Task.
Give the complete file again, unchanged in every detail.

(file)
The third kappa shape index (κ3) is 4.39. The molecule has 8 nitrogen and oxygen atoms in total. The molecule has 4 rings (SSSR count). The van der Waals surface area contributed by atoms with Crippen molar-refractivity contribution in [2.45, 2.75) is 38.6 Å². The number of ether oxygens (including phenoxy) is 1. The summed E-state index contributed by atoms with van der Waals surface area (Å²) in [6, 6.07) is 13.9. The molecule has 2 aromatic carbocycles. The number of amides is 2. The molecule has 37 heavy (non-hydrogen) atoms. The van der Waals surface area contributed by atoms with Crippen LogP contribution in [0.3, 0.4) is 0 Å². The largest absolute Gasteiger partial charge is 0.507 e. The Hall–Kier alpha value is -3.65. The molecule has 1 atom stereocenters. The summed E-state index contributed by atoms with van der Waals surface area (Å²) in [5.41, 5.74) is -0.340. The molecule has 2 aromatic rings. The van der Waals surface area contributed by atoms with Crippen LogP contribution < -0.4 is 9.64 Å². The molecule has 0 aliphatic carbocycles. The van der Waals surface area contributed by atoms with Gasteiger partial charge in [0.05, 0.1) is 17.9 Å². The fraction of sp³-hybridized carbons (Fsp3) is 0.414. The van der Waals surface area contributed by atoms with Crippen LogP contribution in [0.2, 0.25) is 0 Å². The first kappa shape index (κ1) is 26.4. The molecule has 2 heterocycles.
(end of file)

The third kappa shape index (κ3) is 4.39. The molecule has 8 nitrogen and oxygen atoms in total. The molecule has 4 rings (SSSR count). The van der Waals surface area contributed by atoms with Crippen molar-refractivity contribution in [2.45, 2.75) is 38.6 Å². The number of ether oxygens (including phenoxy) is 1. The summed E-state index contributed by atoms with van der Waals surface area (Å²) in [6, 6.07) is 13.9. The molecule has 2 aromatic carbocycles. The number of amides is 2. The molecule has 37 heavy (non-hydrogen) atoms. The van der Waals surface area contributed by atoms with Crippen LogP contribution in [0.3, 0.4) is 0 Å². The largest absolute Gasteiger partial charge is 0.507 e. The Hall–Kier alpha value is -3.65. The molecule has 1 atom stereocenters. The summed E-state index contributed by atoms with van der Waals surface area (Å²) in [5.41, 5.74) is -0.340. The molecule has 2 aromatic rings. The van der Waals surface area contributed by atoms with Crippen LogP contribution < -0.4 is 9.64 Å². The molecule has 0 aliphatic carbocycles. The van der Waals surface area contributed by atoms with Gasteiger partial charge in [0.05, 0.1) is 17.9 Å². The fraction of sp³-hybridized carbons (Fsp3) is 0.414. The van der Waals surface area contributed by atoms with Crippen LogP contribution in [0.2, 0.25) is 0 Å². The first kappa shape index (κ1) is 26.4. The molecule has 2 heterocycles.